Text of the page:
How to Tell Your Child They Were Born By a Surrogate

If you watch the Real Housewives of Beverly Hills you probably know that one regular cast member, Adrienne Maloof, has decided that she has severed ties with the reality show and would not make an appearance once the 3rd season had concluded. Speculations circulated about why she had elected to leave the show and it has been revealed that surrogacy is at the root of that decision.

To be more specific, the fact that she partnered with a surrogate mother to bring her six year old twins, Christian and Colin, into the world. This fact was one that was not known to many outside of the family. In fact, the children had no clue of the circumstances surrounding their birth. However, on the show, another cast member, Brandi Glanville revealed that Maloof had indeed used a surrogate. Maloof is reportedly highly upset about this being revealed was destructive to her family.

Although the comments referring to the surrogacy were edited out, Maloof believed the damage was done and says that she wanted to be able to tell her sons about their origins when she felt the time was right.

This situation brings to mind two questions that I am hoping to discuss with you guys: when and how do you think parents should reveal to their children that they were born by surrogate?
Surrogacy continues to be a popular choice for those couples struggling to become pregnant. In these families, the reality of letting their children know will eventually come upon them. Especially if they already have children when they pursue surrogacy to expand their family. Experts such as social worker, Judith Kottick would recommend that you expose your children to the truth early, so that it is not a complete shock to them when they find out later.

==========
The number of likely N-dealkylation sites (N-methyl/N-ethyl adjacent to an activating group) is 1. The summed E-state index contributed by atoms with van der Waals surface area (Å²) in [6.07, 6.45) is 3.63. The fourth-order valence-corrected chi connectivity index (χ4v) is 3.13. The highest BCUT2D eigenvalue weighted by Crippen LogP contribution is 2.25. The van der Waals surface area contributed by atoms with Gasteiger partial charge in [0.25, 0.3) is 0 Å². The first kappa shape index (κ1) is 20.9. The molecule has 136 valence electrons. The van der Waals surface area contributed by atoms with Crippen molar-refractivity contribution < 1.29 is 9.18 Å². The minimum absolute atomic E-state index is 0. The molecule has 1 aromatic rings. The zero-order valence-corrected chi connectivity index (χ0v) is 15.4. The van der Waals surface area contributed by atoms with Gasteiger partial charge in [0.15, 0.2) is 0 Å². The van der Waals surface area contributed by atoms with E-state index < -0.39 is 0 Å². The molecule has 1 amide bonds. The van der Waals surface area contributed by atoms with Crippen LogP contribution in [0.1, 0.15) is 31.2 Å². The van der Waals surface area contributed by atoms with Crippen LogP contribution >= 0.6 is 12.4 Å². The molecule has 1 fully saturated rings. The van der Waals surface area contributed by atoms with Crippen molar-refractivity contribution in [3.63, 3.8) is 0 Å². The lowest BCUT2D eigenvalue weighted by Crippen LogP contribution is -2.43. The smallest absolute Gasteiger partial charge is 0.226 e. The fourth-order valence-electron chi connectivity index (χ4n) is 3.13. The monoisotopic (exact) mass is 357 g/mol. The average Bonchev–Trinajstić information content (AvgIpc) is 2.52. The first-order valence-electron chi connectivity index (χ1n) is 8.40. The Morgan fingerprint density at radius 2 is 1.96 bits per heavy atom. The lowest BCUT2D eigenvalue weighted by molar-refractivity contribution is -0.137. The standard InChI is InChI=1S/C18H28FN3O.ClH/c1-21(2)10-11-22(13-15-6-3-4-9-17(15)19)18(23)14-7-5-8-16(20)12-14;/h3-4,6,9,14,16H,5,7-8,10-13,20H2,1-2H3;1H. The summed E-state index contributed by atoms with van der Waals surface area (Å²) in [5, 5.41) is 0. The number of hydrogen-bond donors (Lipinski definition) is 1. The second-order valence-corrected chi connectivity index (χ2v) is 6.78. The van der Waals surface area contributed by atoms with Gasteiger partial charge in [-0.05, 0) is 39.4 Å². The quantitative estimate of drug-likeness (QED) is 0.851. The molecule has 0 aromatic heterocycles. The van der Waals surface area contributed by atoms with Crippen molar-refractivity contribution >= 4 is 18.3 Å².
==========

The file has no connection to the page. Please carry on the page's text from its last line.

There are even children’s books that were written expressly to help parents to do this. One such book, written by Irene Celcer, is called “Hope & Will Have a Baby: The Gift of Surrogacy”. This book is part of a series of children’s books that highlight the different reproductive options that are available to people. Other titles discuss egg donation, sperm donation, embryo donation, and adoption. Each book follows a curious little boy (Hope and Will’s son) as he discovers the story of how he came into this world. Written in a way that is understandable by children, the books talk about how his met and fell in love. It discusses how they longed for a child but struggled to have one. It then discusses, in a straightforward yet gentle way just how they were finally able to do so. The series illustrates for children the fact that they are gifts and that they are loved and cherished. It does a great job of illustrating the fact that not every family is created the same way but that that is perfectly ok.

What do you think? What is a good time and way to let children know about their birth origins? If you have already gone through this process, how did you do it? Do you wish you had done something different?

Posted in Ask a Surrogate.